7. Decide what you can sacrifice & do it.  You can’t do it all. I made this mistake many a November. It’s really, really hard to slide 1-3k words in on top of everything else you have going on in your life. For myself, I’ve almost completely given up TV, news reading, and my knitting time is limited to car trips and waiting rooms. For someone else, maybe social media is the thing that needs to go or maybe you can eat out less, rely more on packaged meals, give up your morning paper–whatever trade-offs are realistic for YOU.
  8. Don’t skimp on self-care. You want to be able to do this more than once right? You want to not burn out! Don’t sacrifice sleep, regular meals, healthy choices, or exercise. This is a marathon, not a sprint. Re-arrange your life as needed, but make it long-term sustainable changes and don’t sacrifice your well-being.
  9. When you get stuck, keep going, but change it up.  You WILL hit a wall where the words don’t seem to want to come. It’s your designated writing time, but the muse seems to be on vacation. You MUST push through this lull even if you only manage 100 words in an hour. Some of my rut busters: Take a shower or a long bath, brainstorming in the water. Go for a walk, focusing on the plot problem. Move your laptop to a different room in the house. Go to a coffee house. Talk the problem out with a friend. Free write by hand. Re-read what you recently wrote. Keep your focus on writing, but don’t be afraid to try new things. BONUS TIP: Have a theme song or signature image for your story. When you get stuck, play the theme song, look at the images you’ve collected. See if that helps.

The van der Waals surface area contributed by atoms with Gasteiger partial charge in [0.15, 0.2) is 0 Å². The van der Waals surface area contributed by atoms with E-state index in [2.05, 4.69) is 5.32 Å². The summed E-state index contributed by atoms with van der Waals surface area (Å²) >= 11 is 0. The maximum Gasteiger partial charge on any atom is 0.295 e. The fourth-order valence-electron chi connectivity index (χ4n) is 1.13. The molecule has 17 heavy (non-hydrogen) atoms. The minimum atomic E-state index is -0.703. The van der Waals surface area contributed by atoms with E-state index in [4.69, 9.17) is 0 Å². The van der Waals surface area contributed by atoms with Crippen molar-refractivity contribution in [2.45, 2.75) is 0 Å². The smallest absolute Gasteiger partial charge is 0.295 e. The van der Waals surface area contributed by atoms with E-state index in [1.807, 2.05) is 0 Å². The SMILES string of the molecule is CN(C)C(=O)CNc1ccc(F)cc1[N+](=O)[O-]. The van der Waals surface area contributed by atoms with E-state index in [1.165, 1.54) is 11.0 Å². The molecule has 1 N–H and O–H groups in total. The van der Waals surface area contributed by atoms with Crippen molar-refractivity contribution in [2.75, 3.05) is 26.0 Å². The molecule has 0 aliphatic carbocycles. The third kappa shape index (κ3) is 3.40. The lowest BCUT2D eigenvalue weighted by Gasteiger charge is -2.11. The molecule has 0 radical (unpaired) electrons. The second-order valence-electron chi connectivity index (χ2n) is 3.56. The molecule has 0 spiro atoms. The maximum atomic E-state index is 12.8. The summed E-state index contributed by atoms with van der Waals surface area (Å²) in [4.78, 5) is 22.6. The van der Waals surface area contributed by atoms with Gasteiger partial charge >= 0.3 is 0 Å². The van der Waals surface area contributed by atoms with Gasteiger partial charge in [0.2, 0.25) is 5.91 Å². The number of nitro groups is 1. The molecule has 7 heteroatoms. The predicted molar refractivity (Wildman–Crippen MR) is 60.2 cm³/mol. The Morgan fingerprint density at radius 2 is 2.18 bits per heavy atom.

10. Find your zone & set out to duplicate it.  Spend a few minutes thinking about the days when you have gotten the most words ever. What was happening? Were you listening to music? What kind? Did you have a plot? Were you writing sexy/scary/angsty/funny scenes? What did you eat that day? Where were you? What time of day was it? Figure out what makes YOU tick. If you write the most per hour late at night in bed while drinking hot chocolate and writing smutty scenes and listening to 80s music, embrace that. Don’t try to force yourself to write first thing in the morning if that’s not your peak time. Instead, figure out how to get more of the good stuff in your life. Take a nap so you can stay up later, or if your peak time is early in the morning, go to bed earlier. And really think about what can happen in your story to make you love writing it more. If you hate writing long descriptive passages, DON’T WRITE THEM. Worry about adding more description in your edits. If you love writing love scenes, ADD MORE LOVE SCENES. You can always cut some later, but write the story YOU WANT and the words WILL come.

This is what works for me. What works for YOU? Whatever you do, I wish you the best of luck and lots of WORDS!